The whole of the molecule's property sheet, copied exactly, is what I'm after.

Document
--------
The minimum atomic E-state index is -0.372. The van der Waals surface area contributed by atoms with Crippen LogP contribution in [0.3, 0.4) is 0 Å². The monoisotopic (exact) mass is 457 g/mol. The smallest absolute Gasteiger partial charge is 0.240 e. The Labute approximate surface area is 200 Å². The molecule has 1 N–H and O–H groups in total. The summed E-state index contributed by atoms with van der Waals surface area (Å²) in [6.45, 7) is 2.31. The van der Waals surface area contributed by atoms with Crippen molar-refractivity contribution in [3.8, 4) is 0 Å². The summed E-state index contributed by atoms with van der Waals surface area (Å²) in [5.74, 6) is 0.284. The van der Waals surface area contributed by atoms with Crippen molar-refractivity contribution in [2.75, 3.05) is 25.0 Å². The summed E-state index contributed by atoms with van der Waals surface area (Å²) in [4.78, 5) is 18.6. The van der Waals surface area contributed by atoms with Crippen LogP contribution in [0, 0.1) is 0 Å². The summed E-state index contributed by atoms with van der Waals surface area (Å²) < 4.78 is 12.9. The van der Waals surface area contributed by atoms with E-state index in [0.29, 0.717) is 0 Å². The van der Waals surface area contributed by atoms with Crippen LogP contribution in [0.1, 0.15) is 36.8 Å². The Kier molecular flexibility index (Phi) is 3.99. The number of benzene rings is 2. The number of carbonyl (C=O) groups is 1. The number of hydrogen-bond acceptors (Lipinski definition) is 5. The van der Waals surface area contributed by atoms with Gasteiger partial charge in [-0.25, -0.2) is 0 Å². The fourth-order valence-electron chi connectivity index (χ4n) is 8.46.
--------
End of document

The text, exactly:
The minimum atomic E-state index is -0.372. The van der Waals surface area contributed by atoms with Crippen LogP contribution in [0.3, 0.4) is 0 Å². The monoisotopic (exact) mass is 457 g/mol. The smallest absolute Gasteiger partial charge is 0.240 e. The Labute approximate surface area is 200 Å². The molecule has 1 N–H and O–H groups in total. The summed E-state index contributed by atoms with van der Waals surface area (Å²) in [6.45, 7) is 2.31. The van der Waals surface area contributed by atoms with Crippen molar-refractivity contribution in [3.8, 4) is 0 Å². The summed E-state index contributed by atoms with van der Waals surface area (Å²) in [5.74, 6) is 0.284. The van der Waals surface area contributed by atoms with Crippen molar-refractivity contribution in [2.75, 3.05) is 25.0 Å². The summed E-state index contributed by atoms with van der Waals surface area (Å²) in [4.78, 5) is 18.6. The van der Waals surface area contributed by atoms with Crippen LogP contribution in [0, 0.1) is 0 Å². The summed E-state index contributed by atoms with van der Waals surface area (Å²) < 4.78 is 12.9. The van der Waals surface area contributed by atoms with E-state index in [0.29, 0.717) is 0 Å². The van der Waals surface area contributed by atoms with Crippen LogP contribution in [0.1, 0.15) is 36.8 Å². The Kier molecular flexibility index (Phi) is 3.99. The number of benzene rings is 2. The number of carbonyl (C=O) groups is 1. The number of hydrogen-bond acceptors (Lipinski definition) is 5. The van der Waals surface area contributed by atoms with Gasteiger partial charge in [-0.25, -0.2) is 0 Å². The fourth-order valence-electron chi connectivity index (χ4n) is 8.46.